IBM on Monday reportedly began telling workers in its x86 server business whether they would be transferring to Lenovo or not.

IBM (NYSE: IBM) won’t comment, but Lenovo reaffirmed its stated commitment to hire some 2,000 IBMers in RTP alone in response to an inquiry from WRALTechWire.

Meanwhile, the proposed IBM-Lenovo deal received government approval in India, but government regulators elsewhere, incluyding the U.S., still have to sign off on the $2.3 billion sale.

WRALTechWire was told Monday that IBMers working in the Systems & Technology Group which are part of the x86 business began receiving official notices about transfers.

Jeff Cross, who works in external relations for the STG group, declined comment.

“We do not discuss the timing or the specifics of internal discussions with our employees,” he said.

WRALTechWire Coverage of IBM X86 Sale:

  • IBM workers in China say they receive $6,000 to accept Lenovo transfer.
  • Many IBMers in China say “no” to Lenovo transfer
  • Lenovo picks RTP location for x86 operations
  • Lenovo says China strike is IBM matter but says workers are important.

Lenovo’s Ray Gorman, who is a former IBMer who transferred to Lenovo when Lenovo bought IBM’s PC business in 2005, said he did not know if x86ers were being told. 

“I do not know if it’s true or not but in either case we wouldn’t comment on IBM employee discussions,” he said.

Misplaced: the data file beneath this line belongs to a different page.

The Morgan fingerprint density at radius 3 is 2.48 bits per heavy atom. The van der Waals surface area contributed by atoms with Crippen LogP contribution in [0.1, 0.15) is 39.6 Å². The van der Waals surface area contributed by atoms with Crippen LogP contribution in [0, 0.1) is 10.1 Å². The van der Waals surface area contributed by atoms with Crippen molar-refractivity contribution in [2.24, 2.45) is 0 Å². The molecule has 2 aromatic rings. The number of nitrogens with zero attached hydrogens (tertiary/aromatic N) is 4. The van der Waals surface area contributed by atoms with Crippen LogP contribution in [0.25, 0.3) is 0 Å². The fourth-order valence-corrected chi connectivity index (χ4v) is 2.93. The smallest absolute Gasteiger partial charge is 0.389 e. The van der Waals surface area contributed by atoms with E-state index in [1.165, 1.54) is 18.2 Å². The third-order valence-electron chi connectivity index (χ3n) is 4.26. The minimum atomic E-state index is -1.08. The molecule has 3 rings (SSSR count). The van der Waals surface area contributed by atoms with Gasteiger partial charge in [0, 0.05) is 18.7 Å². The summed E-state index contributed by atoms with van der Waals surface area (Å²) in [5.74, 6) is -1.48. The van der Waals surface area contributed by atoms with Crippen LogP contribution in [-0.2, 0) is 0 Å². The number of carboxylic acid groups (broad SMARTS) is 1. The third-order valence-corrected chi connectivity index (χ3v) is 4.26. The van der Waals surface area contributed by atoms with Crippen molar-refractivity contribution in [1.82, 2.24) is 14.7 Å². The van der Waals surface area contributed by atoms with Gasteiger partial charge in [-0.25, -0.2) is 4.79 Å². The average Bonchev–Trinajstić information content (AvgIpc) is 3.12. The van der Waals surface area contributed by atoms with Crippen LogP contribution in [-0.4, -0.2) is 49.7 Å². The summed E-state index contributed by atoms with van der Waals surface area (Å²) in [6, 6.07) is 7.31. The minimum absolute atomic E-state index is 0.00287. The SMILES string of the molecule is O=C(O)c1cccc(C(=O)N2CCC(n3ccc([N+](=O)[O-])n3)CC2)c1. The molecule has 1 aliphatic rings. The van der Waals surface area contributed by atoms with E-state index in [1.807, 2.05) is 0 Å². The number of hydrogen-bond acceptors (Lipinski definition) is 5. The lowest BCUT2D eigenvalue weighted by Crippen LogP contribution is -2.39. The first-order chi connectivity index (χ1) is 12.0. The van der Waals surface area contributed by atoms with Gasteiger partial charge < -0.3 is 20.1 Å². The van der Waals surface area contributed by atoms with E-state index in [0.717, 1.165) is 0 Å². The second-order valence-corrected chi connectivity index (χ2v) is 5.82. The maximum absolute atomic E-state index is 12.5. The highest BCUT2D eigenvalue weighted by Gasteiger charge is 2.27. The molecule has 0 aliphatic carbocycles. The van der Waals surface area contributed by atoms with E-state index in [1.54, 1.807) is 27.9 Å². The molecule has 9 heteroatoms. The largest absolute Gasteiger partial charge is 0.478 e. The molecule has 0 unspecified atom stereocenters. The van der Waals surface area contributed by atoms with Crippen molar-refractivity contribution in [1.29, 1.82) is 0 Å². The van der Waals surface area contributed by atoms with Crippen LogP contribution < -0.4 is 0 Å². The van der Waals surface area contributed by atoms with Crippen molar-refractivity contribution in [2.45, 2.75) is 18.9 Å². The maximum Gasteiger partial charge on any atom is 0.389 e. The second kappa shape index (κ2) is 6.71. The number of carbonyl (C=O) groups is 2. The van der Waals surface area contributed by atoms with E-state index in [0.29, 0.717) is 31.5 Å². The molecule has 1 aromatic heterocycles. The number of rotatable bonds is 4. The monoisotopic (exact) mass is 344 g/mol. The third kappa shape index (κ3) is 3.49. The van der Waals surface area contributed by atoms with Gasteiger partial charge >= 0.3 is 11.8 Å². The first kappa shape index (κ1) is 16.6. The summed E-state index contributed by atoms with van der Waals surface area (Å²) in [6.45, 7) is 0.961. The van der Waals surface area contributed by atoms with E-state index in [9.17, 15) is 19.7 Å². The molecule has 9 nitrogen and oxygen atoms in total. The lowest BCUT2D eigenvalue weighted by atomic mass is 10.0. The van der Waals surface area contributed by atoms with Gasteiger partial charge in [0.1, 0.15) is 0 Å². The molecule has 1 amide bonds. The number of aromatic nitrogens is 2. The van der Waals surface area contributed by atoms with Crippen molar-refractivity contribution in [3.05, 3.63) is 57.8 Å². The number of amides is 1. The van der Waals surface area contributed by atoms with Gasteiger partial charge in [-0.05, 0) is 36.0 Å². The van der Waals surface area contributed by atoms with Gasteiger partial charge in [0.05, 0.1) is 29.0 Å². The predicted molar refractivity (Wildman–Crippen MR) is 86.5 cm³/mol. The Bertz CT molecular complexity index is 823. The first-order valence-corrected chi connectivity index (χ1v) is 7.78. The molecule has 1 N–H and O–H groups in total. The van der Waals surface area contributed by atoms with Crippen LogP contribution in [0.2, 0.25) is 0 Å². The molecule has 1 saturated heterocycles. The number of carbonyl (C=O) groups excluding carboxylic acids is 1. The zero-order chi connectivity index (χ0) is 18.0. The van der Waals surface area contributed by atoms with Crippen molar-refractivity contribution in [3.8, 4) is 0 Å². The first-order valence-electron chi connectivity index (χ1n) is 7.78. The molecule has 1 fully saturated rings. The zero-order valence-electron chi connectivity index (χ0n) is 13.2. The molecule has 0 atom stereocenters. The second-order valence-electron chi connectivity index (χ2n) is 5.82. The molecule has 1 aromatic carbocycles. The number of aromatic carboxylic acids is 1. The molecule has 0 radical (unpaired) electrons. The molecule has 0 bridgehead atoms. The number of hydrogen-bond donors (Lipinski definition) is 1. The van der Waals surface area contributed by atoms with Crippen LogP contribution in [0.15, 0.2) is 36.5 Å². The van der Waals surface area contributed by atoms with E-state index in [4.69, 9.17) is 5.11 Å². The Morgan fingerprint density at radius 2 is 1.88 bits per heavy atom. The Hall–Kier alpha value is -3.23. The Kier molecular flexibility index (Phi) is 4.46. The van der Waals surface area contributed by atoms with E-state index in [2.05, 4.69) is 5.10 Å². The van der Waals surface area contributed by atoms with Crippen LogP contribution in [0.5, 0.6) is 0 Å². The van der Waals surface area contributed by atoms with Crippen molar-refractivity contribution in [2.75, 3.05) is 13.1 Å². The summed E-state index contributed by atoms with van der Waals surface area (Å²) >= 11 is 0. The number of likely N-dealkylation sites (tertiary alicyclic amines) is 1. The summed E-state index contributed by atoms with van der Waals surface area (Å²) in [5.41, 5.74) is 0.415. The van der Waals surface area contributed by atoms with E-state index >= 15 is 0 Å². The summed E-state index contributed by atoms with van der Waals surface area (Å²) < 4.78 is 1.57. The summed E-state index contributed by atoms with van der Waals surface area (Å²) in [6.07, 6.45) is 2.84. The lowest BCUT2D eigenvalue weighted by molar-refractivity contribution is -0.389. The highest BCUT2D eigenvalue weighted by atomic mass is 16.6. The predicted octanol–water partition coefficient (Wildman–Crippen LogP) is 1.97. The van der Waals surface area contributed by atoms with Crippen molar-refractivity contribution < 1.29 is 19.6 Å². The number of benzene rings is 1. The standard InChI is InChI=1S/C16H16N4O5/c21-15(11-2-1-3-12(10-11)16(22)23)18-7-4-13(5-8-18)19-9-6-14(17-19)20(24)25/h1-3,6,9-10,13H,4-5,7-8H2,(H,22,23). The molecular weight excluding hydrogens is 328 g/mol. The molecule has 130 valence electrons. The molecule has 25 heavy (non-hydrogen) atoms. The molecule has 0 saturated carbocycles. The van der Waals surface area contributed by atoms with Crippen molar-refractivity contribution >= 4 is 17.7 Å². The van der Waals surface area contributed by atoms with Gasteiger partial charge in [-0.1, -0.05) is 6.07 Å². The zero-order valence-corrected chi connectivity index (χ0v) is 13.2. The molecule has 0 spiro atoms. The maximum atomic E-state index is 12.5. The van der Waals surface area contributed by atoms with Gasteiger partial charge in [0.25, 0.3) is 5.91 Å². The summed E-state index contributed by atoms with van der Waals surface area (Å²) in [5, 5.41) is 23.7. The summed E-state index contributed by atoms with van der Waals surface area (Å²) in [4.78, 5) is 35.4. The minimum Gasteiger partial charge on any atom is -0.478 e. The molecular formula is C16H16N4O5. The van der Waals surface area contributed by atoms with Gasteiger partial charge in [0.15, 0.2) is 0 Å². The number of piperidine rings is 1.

Asked how many IBMers of some 7,500 involved in the x86 group would be offered the chance to transfer, Gorman replied:

“We have been on record saying that contingent upon and following the closing of Lenovo’s proposed acquisition of IBM’s x86 business, we expect Lenovo’s employee population in the Triangle will approximately double.”

That would mean some 2,000 workers in RTP since Lenovo’s headcount is just north of 2000.

Gorman reiterated earlier Lenovo statements about the importance of IBM workers to the deal.

“Lenovo is buying IBM’s x86 server business intact and we are committed to following IBM’s x86 product roadmap,” he said.

IBM workers remained very quiet about what is going on.

“Nothing,” replied Lee Conrad, the national coordinator of Alliance@IBM CWA Local 1701, which is seeking to unionize IBMers, when asked if he had heard anything.

Asked if he was surprised that workers weren’t speaking out, Conrad said a mix of job cuts in a $1 billion “rebalancing” program plus the sale to Lenovo has left employees stunned.

“I think people are in a state of shock due to not only the sale but the IBM job cuts this month,” Conrad said. “They are keeping their heads down.”

About 1,000 IBMers in China didn’t stay quiet. They rebelled and went on strike. While some were fired, workers told media outlets that IBM agreed to pay them $6,000 to come back to work and accept transfer to Lenovo.

When the strike erupted, Lenovo issued a statement saying the walkout was an IBM matter but also stressed the world’s No. 1 PC maker wanted IBM workers as part of the server deal.

Meanwhile, on Monday, the Indian government OK’d the deal, according to the India Times and Economic Times. The Competition Commission of India said the deal “is not likely to have appreciable adverse effect on competition in India,” the commission said.